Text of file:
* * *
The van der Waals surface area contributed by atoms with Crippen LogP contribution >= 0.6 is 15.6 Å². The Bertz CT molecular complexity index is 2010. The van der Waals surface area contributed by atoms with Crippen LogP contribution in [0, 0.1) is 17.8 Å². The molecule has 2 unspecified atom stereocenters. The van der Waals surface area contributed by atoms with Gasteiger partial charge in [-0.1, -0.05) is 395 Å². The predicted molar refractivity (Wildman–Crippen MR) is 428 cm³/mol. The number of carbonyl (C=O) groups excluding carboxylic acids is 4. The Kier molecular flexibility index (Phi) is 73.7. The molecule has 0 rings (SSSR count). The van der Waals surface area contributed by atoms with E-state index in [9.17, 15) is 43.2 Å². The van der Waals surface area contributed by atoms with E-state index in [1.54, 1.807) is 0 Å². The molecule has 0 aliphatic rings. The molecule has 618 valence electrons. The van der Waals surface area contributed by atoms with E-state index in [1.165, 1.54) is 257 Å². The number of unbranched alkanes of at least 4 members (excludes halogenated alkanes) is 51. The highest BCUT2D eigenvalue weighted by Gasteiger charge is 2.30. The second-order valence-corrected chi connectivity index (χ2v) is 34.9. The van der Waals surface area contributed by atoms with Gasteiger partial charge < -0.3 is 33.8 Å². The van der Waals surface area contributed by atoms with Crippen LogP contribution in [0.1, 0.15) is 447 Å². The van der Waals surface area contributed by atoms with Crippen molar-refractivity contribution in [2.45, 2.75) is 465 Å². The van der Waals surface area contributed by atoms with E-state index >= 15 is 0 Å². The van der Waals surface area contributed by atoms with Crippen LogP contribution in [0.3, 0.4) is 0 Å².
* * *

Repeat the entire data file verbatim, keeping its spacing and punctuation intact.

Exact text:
The van der Waals surface area contributed by atoms with Crippen LogP contribution >= 0.6 is 15.6 Å². The Bertz CT molecular complexity index is 2010. The van der Waals surface area contributed by atoms with Crippen LogP contribution in [0, 0.1) is 17.8 Å². The molecule has 2 unspecified atom stereocenters. The van der Waals surface area contributed by atoms with Gasteiger partial charge in [-0.1, -0.05) is 395 Å². The predicted molar refractivity (Wildman–Crippen MR) is 428 cm³/mol. The number of carbonyl (C=O) groups excluding carboxylic acids is 4. The Kier molecular flexibility index (Phi) is 73.7. The molecule has 0 rings (SSSR count). The van der Waals surface area contributed by atoms with E-state index in [9.17, 15) is 43.2 Å². The van der Waals surface area contributed by atoms with E-state index in [1.54, 1.807) is 0 Å². The molecule has 0 aliphatic rings. The molecule has 618 valence electrons. The van der Waals surface area contributed by atoms with E-state index in [1.165, 1.54) is 257 Å². The number of unbranched alkanes of at least 4 members (excludes halogenated alkanes) is 51. The highest BCUT2D eigenvalue weighted by Gasteiger charge is 2.30. The second-order valence-corrected chi connectivity index (χ2v) is 34.9. The van der Waals surface area contributed by atoms with Gasteiger partial charge < -0.3 is 33.8 Å². The van der Waals surface area contributed by atoms with Crippen LogP contribution in [0.1, 0.15) is 447 Å². The van der Waals surface area contributed by atoms with Crippen molar-refractivity contribution in [2.45, 2.75) is 465 Å². The van der Waals surface area contributed by atoms with E-state index >= 15 is 0 Å². The van der Waals surface area contributed by atoms with Crippen LogP contribution in [0.3, 0.4) is 0 Å².